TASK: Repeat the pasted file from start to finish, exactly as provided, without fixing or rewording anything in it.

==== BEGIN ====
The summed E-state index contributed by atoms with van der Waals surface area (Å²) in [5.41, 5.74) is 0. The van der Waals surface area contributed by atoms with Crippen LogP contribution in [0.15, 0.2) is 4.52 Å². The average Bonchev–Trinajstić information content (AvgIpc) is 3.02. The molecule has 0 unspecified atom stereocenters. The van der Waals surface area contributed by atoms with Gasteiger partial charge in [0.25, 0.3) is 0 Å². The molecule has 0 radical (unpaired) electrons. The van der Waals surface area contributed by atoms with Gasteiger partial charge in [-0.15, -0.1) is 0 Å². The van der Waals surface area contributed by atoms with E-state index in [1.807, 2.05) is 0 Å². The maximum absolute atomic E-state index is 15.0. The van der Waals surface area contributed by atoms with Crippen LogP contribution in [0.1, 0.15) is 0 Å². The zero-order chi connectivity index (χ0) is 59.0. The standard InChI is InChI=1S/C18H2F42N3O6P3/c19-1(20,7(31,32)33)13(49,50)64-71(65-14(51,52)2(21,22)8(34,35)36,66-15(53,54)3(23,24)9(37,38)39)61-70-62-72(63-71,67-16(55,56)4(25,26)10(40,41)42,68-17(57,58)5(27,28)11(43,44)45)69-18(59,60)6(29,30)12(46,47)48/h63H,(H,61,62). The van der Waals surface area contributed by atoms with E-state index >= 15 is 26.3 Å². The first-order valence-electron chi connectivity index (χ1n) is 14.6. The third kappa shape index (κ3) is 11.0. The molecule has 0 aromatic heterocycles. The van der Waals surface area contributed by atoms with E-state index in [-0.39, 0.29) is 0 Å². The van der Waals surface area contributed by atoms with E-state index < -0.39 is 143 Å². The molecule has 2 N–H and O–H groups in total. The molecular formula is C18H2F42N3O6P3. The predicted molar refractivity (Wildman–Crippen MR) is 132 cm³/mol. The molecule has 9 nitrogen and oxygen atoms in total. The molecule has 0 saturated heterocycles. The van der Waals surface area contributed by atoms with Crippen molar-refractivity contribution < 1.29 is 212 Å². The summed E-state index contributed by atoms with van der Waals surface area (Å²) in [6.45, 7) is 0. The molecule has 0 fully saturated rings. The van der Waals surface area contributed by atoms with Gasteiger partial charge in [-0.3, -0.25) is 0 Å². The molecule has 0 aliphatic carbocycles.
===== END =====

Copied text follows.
The summed E-state index contributed by atoms with van der Waals surface area (Å²) in [5.41, 5.74) is 0. The van der Waals surface area contributed by atoms with Crippen LogP contribution in [0.15, 0.2) is 4.52 Å². The average Bonchev–Trinajstić information content (AvgIpc) is 3.02. The molecule has 0 unspecified atom stereocenters. The van der Waals surface area contributed by atoms with Gasteiger partial charge in [0.25, 0.3) is 0 Å². The molecule has 0 radical (unpaired) electrons. The van der Waals surface area contributed by atoms with Gasteiger partial charge in [-0.15, -0.1) is 0 Å². The van der Waals surface area contributed by atoms with E-state index in [1.807, 2.05) is 0 Å². The maximum absolute atomic E-state index is 15.0. The van der Waals surface area contributed by atoms with Crippen LogP contribution in [0.1, 0.15) is 0 Å². The zero-order chi connectivity index (χ0) is 59.0. The standard InChI is InChI=1S/C18H2F42N3O6P3/c19-1(20,7(31,32)33)13(49,50)64-71(65-14(51,52)2(21,22)8(34,35)36,66-15(53,54)3(23,24)9(37,38)39)61-70-62-72(63-71,67-16(55,56)4(25,26)10(40,41)42,68-17(57,58)5(27,28)11(43,44)45)69-18(59,60)6(29,30)12(46,47)48/h63H,(H,61,62). The van der Waals surface area contributed by atoms with E-state index >= 15 is 26.3 Å². The first-order valence-electron chi connectivity index (χ1n) is 14.6. The third kappa shape index (κ3) is 11.0. The molecule has 0 aromatic heterocycles. The van der Waals surface area contributed by atoms with E-state index in [-0.39, 0.29) is 0 Å². The van der Waals surface area contributed by atoms with E-state index < -0.39 is 143 Å². The molecule has 2 N–H and O–H groups in total. The molecular formula is C18H2F42N3O6P3. The predicted molar refractivity (Wildman–Crippen MR) is 132 cm³/mol. The molecule has 9 nitrogen and oxygen atoms in total. The molecule has 0 saturated heterocycles. The van der Waals surface area contributed by atoms with Crippen molar-refractivity contribution < 1.29 is 212 Å². The summed E-state index contributed by atoms with van der Waals surface area (Å²) in [6.45, 7) is 0. The molecule has 0 fully saturated rings. The van der Waals surface area contributed by atoms with Gasteiger partial charge in [-0.3, -0.25) is 0 Å². The molecule has 0 aliphatic carbocycles.